Stress Analysis of Subsurface Cracks in Railway Lines Leading to Failure

McIntosh, Benjamin (2013). Stress Analysis of Subsurface Cracks in Railway Lines Leading to Failure Honours Thesis, School of Engineering, The University of Queensland.

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Author McIntosh, Benjamin
Thesis Title Stress Analysis of Subsurface Cracks in Railway Lines Leading to Failure
School, Centre or Institute School of Engineering
Institution The University of Queensland
Publication date 2013
Thesis type Honours Thesis
Supervisor Bill Daniel
Total pages 32
Language eng
Subjects 0913 Mechanical Engineering
Formatted abstract
Subsurface cracking of railway lines due to fatigue is a common problem that is not yet fully understood. This subsurface cracking is referred to as ‘railway squats’ due to the visual depression of the rail from plastic flow of the metal near the crack, and are apparent on all used railroads worldwide. This thesis aimed to observe railway squat cracks approaching the point of rail failure. An extensive analytical breakdown of the Winkler Model for calculating Stress Intensity Factors was used in conjunction with modelling on Ansys Workbench. A prediction model for failure was included, however lacked the detail of the way in which it fails. Without more extensive testing and LEFM results, the original aim was not fully achievable. The results obtained through this thesis can be used to predict the most likely cause of how failure would occur, and can be used as a solid grounding for future work in the field. For failure to occur, the kinking angle must be high so the crack can propagate down into the head of the rail which implies an initial dominance of mode II in the early stages of crack growth, followed by prominent bending stresses to continue further propagation for rail fracture.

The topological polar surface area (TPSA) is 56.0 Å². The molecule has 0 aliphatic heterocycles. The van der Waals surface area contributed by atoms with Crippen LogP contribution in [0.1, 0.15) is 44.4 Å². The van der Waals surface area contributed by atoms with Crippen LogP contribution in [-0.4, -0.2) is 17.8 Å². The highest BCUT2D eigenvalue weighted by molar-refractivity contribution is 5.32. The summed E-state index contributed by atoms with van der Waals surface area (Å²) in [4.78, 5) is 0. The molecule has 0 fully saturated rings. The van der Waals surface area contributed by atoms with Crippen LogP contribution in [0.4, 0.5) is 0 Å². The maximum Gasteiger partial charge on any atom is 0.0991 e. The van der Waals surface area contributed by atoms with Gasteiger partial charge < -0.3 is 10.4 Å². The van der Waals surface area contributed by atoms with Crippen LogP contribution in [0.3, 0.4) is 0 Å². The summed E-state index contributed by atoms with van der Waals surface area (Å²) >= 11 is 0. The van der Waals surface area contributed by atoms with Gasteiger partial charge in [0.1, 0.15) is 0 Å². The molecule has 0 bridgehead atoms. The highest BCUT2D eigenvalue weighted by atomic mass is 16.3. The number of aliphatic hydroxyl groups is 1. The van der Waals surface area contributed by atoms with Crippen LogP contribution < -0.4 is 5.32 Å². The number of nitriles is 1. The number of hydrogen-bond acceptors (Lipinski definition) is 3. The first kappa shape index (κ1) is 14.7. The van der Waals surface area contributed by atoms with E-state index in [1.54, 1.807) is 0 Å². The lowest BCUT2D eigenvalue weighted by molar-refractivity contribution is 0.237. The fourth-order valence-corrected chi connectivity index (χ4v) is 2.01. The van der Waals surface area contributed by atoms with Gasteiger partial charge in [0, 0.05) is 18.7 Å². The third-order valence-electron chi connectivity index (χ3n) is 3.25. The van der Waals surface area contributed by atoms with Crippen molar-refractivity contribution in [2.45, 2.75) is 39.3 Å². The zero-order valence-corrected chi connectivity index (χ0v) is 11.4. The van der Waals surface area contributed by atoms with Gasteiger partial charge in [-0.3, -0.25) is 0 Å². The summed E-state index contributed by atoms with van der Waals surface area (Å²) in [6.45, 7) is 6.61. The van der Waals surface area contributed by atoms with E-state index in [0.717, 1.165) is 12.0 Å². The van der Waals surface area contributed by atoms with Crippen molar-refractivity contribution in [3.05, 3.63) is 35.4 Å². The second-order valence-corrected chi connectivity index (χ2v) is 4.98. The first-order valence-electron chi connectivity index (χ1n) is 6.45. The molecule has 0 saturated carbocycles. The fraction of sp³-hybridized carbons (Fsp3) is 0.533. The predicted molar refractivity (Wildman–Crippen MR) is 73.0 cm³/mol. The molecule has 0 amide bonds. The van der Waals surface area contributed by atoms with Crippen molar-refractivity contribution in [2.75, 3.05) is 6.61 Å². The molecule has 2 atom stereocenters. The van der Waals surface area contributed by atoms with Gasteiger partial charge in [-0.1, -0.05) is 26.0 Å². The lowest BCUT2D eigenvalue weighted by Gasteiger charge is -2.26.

Keyword Stress analysis

Document type: Thesis
Collection: UQ Theses (non-RHD) - UQ staff and students only
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Created: Fri, 04 Dec 2015, 15:20:25 EST by Asma Asrar Qureshi on behalf of Scholarly Communication and Digitisation Service